Also known as: all-terrain cranes, rough-terrain cranes, lattice boom crawler cranes, telescopic crawler cranes, lattice boom truck cranes, LTR telescopic crawler cranes, mobile cranes
Hoist is the term for lifting and lowering loads with a crane.
Also known as: lift, crane hoist, hoisting
Jibs are the projecting arms of cranes, otherwise described as the pendant-supported extension of a crane that attaches to the crane boom or fly head. Jibs provide added boom length for handling specified loads, allowing the crane to remain stable and do the work intended. Jibs may be in line with the boom or offset from the boom depending on the type of crane and weight of the load.
Also known as: crane arm, crane jib, crane hoist
Lattice boom is a lattice-like structure made up of multiple sections that are pinned together and their support system. Most lattice booms are made of open construction of angled or tubular lacing that forms a truss to strengthen the crane
Also known as: LBC, lattice boom crane, LB crane
Mobile cranes are usually cable-controlled cranes that are easily transported to the site where they’ll be used. Most mobile cranes are mounted on wheeled carriers or crawlers for ease of transport, but some mobile cranes are self-propelled. Most commercial and residential clients who rent mobile cranes need a crane for various loads and cargo that doesn’t require a lengthy or difficult setup process or assembly and that is easily moved to and from their location.
Also known as: crawler crane, movable crane, drivable crane, self-propelled crane, telescoping crane, boom crane, cable-controlled crane
Outrigging is the stabilizing force holding cranes in place. Most outrigging extends outward from the crane chassis, making the crane footprint larger and preventing it from tipping.
Also known as: outrigging, outriggers, crane outrigging, outrigger pads, crane stabilizers, stabilizer pads, crane pads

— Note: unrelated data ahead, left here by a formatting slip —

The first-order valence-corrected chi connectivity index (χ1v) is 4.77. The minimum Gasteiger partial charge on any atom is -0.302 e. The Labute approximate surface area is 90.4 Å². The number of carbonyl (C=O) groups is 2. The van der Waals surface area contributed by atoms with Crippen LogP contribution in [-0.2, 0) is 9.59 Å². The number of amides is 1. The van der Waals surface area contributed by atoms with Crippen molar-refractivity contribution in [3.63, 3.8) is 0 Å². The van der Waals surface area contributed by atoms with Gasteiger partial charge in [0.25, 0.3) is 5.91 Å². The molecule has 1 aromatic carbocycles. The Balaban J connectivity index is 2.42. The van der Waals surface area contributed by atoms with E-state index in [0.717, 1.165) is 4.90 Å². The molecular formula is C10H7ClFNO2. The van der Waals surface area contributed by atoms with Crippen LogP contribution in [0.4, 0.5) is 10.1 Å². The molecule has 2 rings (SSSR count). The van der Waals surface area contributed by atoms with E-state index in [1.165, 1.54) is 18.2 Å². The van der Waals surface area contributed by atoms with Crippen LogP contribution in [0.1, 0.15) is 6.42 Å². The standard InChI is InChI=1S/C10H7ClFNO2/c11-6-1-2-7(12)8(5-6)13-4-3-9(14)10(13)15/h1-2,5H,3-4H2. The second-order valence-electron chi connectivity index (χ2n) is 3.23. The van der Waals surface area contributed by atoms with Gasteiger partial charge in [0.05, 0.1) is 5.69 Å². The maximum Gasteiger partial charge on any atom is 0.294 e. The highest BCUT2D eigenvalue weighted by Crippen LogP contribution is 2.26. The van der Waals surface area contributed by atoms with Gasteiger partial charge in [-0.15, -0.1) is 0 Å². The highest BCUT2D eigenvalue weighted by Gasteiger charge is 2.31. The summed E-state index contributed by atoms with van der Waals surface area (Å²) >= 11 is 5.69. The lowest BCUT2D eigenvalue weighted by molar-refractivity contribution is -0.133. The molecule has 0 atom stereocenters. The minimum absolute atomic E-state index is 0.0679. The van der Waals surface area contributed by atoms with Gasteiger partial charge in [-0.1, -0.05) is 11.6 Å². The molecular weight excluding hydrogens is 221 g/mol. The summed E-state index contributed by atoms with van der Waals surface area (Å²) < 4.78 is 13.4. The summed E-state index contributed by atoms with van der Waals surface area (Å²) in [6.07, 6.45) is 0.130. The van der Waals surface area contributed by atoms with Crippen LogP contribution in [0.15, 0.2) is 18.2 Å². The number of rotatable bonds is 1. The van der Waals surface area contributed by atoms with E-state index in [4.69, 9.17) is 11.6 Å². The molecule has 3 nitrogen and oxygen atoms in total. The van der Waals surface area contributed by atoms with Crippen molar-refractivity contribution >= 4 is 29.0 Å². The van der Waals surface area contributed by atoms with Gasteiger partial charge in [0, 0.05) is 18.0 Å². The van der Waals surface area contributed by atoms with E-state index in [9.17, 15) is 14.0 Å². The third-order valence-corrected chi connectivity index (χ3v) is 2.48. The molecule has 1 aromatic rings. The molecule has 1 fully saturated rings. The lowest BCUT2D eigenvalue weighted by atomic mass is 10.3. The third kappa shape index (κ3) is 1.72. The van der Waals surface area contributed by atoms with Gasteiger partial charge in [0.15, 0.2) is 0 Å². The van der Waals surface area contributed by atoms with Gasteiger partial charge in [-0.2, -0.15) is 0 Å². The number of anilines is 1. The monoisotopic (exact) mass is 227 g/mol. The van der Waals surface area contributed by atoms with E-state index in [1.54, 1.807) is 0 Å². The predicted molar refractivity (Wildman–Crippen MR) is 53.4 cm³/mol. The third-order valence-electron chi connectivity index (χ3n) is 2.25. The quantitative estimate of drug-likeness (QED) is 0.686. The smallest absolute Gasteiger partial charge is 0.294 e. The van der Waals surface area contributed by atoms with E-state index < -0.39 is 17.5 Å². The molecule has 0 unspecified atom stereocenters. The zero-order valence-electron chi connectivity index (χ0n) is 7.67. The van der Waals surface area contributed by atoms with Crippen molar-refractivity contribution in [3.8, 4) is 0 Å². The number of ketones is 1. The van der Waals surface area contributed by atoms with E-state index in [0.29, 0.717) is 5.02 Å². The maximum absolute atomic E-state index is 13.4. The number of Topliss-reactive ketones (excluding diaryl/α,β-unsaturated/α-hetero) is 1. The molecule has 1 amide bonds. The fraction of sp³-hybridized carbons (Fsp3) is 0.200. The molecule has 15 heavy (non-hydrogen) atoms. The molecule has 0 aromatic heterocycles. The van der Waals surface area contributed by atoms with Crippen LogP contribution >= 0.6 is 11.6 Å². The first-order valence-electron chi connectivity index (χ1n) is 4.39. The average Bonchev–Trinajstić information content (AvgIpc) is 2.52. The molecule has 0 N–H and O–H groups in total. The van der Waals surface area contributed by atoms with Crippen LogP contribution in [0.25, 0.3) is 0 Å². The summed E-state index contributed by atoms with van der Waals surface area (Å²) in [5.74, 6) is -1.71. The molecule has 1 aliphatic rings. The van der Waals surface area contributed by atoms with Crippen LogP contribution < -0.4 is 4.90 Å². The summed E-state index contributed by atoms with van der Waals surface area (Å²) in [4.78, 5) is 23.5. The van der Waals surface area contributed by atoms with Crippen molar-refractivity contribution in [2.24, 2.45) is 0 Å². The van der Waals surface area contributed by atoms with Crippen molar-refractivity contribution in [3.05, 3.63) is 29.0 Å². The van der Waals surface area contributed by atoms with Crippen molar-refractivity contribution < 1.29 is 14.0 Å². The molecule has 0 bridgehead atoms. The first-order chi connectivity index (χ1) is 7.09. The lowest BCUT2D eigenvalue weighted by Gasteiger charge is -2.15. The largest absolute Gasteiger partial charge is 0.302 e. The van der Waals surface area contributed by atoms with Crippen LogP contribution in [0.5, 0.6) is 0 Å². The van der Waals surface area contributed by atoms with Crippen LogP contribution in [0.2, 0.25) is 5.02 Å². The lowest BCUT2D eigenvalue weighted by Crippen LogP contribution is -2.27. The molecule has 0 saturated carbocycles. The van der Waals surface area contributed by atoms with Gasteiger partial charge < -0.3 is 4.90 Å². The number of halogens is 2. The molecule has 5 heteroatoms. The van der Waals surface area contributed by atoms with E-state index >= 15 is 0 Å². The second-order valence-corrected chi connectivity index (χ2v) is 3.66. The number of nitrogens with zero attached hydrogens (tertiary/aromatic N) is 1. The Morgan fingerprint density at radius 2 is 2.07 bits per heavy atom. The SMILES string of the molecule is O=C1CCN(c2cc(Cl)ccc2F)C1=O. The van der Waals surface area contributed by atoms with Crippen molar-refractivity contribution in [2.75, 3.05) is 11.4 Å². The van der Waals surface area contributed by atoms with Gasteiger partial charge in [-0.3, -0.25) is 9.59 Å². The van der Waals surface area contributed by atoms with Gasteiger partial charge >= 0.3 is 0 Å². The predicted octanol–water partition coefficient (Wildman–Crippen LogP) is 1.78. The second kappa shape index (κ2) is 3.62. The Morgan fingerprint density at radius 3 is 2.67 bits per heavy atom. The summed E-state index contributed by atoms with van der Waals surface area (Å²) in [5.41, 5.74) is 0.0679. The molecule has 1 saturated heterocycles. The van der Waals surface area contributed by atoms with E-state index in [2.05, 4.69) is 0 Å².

rough terrain cranes
Rough terrain cranes are cranes that have been mounted on a stable base, or undercarriage, that has four thick rubber tires that enable the crane to travel over rough, uneven, or rocky ground. Rough terrain cranes are usually used for pick-up-and-carry applications and for off-road and rough terrain projects including remote building, early stages of construction where the ground is still uneven, moving heavy and large items from rough or rocky areas, and lifting work that needs to be done on paved and uneven surfaces.
Also known as: RTC, all terrain cranes, mobile cranes, stabilized cranes
tower crane services
Tower cranes are the tallest type of crane, since they are usually as high or higher than the buildings they are used to construct. Tower cranes are fixed cranes rather than mobile cranes, meaning they must be delivered to and mounted at the site where they’re used. Tower cranes often are operated by crews hanging weights to balance the load and then using hydraulic power to raise the load up to where it needs to be distributed.
Also known as: building tower cranes, tall cranes, high-rise cranes, balance crane, luffing jib tower crane, telescopic tower crane, self-erecting tower crane, hammerhead crane
Unlike some mobile cranes that require wheeled carriers to take them to where they’ll be used, truck cranes are self-propelled cranes with a truck-type frame. Some truck cranes are permanently joined so that the truck and the crane never are separate. Others operate as one unit but the crane portion can be removed from the truck portion.
Also known as: mobile crane, drivable crane, boom truck, boom crane, pickup crane, truck jib crane, steel boom crane, hydraulic lift cranes